The moral of the story of the golden calf is that liturgy is not something we fashion according to our liking. It is the Church’s liturgy. It comes to us “from above” revealed by Christ to his apostles who, in turn, handed it on to their successors. To accept the liturgy as it is given to us requires humility and, as the story from Exodus indicates, patience: patience with God’s servants, his priests, and patience with ourselves as we learn to grow accustomed to the sacred things of God.

In the exhortation just mentioned Pope Benedict explained the personal conditions necessary for active participation. He identified five things. The first is ongoing conversion. “Active participation in the Eucharistic liturgy can hardly be expected,” he said “if one approaches it superficially, without an examination of his or her life.” A careful examination of one’s life requires a two other things: recollection and silence, which should be accompanied by fasting and sacramental confession. For it is only “a heart reconciled to God that makes genuine participation possible.” All these things require a well-developed, steady life of prayer which is rooted in Sacred Scripture. Indeed they’re not really possible apart from a serious commitment to “pray without ceasing.”  Finally, Pope Benedict says, there can be no active participation in the sacred mysteries “without an accompanying effort to participate actively in the life of the Church as a whole, including a missionary commitment to bring Christ’s love into the life of society.” All these things then " conversion, recollection, silence, fasting, confession and apostolic activity " take place apart from Mass and are all aspects of a healthy and holistic spiritual life.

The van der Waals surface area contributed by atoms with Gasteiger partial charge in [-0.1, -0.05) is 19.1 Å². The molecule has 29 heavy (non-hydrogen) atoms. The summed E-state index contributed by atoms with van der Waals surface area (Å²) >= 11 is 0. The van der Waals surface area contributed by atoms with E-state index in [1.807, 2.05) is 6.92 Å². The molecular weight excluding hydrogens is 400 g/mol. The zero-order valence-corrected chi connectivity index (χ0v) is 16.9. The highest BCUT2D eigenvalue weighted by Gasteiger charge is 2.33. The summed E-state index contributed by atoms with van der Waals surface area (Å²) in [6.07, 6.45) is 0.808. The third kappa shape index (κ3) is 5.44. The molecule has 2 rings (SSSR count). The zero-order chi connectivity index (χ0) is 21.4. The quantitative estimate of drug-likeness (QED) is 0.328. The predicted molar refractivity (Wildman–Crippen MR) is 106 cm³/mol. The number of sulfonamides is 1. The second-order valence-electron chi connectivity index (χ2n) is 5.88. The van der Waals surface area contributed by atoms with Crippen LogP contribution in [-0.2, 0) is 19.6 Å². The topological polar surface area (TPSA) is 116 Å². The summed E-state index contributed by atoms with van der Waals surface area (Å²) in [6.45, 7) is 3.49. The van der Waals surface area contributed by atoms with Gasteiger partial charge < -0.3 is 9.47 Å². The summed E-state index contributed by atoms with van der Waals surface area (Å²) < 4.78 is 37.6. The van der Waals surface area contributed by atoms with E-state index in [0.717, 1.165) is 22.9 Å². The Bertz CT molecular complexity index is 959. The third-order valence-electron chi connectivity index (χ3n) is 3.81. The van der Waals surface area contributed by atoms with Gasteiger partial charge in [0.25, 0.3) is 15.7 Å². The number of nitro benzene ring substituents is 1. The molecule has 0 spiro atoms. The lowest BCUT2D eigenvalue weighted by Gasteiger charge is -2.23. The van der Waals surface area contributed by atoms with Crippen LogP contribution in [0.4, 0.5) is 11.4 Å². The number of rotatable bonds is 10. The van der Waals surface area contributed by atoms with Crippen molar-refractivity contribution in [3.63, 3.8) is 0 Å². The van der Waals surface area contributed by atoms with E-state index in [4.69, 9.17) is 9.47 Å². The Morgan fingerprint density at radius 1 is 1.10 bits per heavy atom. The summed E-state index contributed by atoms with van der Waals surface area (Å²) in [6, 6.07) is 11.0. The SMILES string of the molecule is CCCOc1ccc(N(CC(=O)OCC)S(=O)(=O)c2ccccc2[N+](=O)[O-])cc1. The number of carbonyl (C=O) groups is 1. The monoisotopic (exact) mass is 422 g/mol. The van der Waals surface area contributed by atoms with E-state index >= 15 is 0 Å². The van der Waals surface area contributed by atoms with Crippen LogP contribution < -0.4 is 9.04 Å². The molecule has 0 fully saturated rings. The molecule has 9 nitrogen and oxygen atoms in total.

In conclusion, the kind participation envisioned by Vatican II involved something more than simply singing songs together or doing other things like administering the cup or reading Scripture. These are important, but not as important as the interior disposition of the soul at worship and the understanding one has of the mystery being celebrated. So, how do the faithful attain the fully conscious and active participation called for by Vatican II? Study and prayer. And these are the two things priests in particular are especially equipped and ordained to do. They spend years in seminary learning the faith so they can teach it. They are ordained as priests so they can lead the People of God to holiness of life. If you want to increase active participation at Mass the first and best thing to do is catechize the faithful, proclaim the gospel, expound Scripture, explain the meaning of the sacraments, and teach people how to pray. The liturgy itself is a school of prayer and a school of faith. It is, as the Catechism puts it, “the privileged place for catechizing the People of God.” [1074]. When done well the people will be brought, little by little to that fully conscious and active participation envisioned by the Second Vatican Council.